Saturday Afternoon Matinee

When I was a kid in Toronto every child went to the Saturday Movie Matinee. There was usually a double feature and at least three cartoons. We lived near the Mount Pleasant and Belsize Theaters till we moved to the beach, then went to the Fox and Prince of Wales. We always had to watch for the ushers were usually older teenagers with a flashlight who could roust out any obstreperous spit ball, pea shooting kids.

My first evening movie, I went with my aunt and cousin to the Mount Pleasant and saw, Mario Lanza in The Great Caruso, then The Glass Menagerie. During intermission, there was a draw from your ticket stub number. Prizes were given away. Sets of dishes, glassware, radios and binoculars were popular. Occasionally there would be an onstage demonstration of Yoyos. Somebody showing tricks like, walk the baby, and the sleeper. Yoyos were then sold in the lobby.

Our favorite Saturday line up would include any swashbuckling pirate movie. Errol Flynn, any beautifully gowned female stars in some bodice ripper. Cast with Charles Laughton and Maurine O'Hara. Exploding cannons, burning mast and a Jolly Rogers being run up, during a clashing sword fight, brought kids racing to their seats..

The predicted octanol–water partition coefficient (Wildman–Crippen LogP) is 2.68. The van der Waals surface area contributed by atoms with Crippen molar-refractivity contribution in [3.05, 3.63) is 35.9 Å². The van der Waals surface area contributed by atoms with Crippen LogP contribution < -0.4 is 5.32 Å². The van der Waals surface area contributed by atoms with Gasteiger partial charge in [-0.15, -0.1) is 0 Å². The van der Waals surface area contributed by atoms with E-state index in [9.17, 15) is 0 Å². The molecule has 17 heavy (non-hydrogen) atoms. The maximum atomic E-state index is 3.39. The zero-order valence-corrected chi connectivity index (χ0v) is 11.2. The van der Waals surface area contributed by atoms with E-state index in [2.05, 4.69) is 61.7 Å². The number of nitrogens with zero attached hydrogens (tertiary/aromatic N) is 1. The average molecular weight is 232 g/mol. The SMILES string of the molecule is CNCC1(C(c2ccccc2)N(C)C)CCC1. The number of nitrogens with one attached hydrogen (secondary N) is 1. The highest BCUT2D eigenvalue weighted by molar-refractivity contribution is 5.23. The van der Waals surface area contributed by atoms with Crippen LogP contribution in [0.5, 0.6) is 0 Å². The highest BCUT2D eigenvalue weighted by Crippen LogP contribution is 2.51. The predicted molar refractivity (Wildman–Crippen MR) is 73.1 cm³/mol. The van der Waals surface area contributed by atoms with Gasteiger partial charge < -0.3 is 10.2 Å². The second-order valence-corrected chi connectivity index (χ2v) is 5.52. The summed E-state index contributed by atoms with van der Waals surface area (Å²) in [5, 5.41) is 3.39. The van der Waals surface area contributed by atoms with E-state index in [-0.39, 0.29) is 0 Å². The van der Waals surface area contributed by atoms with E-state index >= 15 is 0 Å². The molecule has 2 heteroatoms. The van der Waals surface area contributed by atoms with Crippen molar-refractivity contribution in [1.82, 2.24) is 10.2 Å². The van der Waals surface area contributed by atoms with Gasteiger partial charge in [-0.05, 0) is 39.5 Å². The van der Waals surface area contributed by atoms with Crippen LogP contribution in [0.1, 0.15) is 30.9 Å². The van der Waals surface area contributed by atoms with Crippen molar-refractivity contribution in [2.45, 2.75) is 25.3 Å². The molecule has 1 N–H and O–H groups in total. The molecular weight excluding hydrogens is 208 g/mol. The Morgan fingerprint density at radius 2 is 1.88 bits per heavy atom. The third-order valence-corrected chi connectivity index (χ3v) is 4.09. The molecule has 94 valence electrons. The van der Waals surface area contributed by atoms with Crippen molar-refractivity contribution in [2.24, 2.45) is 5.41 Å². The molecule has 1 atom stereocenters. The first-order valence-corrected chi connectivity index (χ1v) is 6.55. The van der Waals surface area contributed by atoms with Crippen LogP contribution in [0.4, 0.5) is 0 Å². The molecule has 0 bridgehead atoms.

Zorro, Roy Rogers, Dale Evan and Gabby Hayes and any Road shows with Bob Hope, Dean Martin and Jerry Lewis were packed out.

Kids could sneak in the side doors once the movie started. During intermission kids would run for popcorn or a pack of Mackintosh's creamy toffee. One kid was always left to save a row of seats. The seat saver always got an extra share of candy. Everyone would rush back just in time for a cartoon. Chip and Dale,Woody Woodpecker,Sylvester, Tweety Bird and Bugs Bunny were always a hit.

After the first matinee, aisles were raked out of popcorn, boxes and candy wrappers. Pop bottles were taken home. They were worth two cents.

My sister and brothers and I frequently stayed to watch the first movie over again. In the winter this made us late home after dark, a cold supper and worried parents standing at the door. We also ran the risk of being grounded.

Saturday Afternoon Matinee

Bev Campbell was born and raised in Toronto's Beach neighbourhood. She specializes in pen and ink architecture, historical homes and Toronto collections. She specifically likes to capture Beach scenes of shops and landmarks that are gone or under threat.
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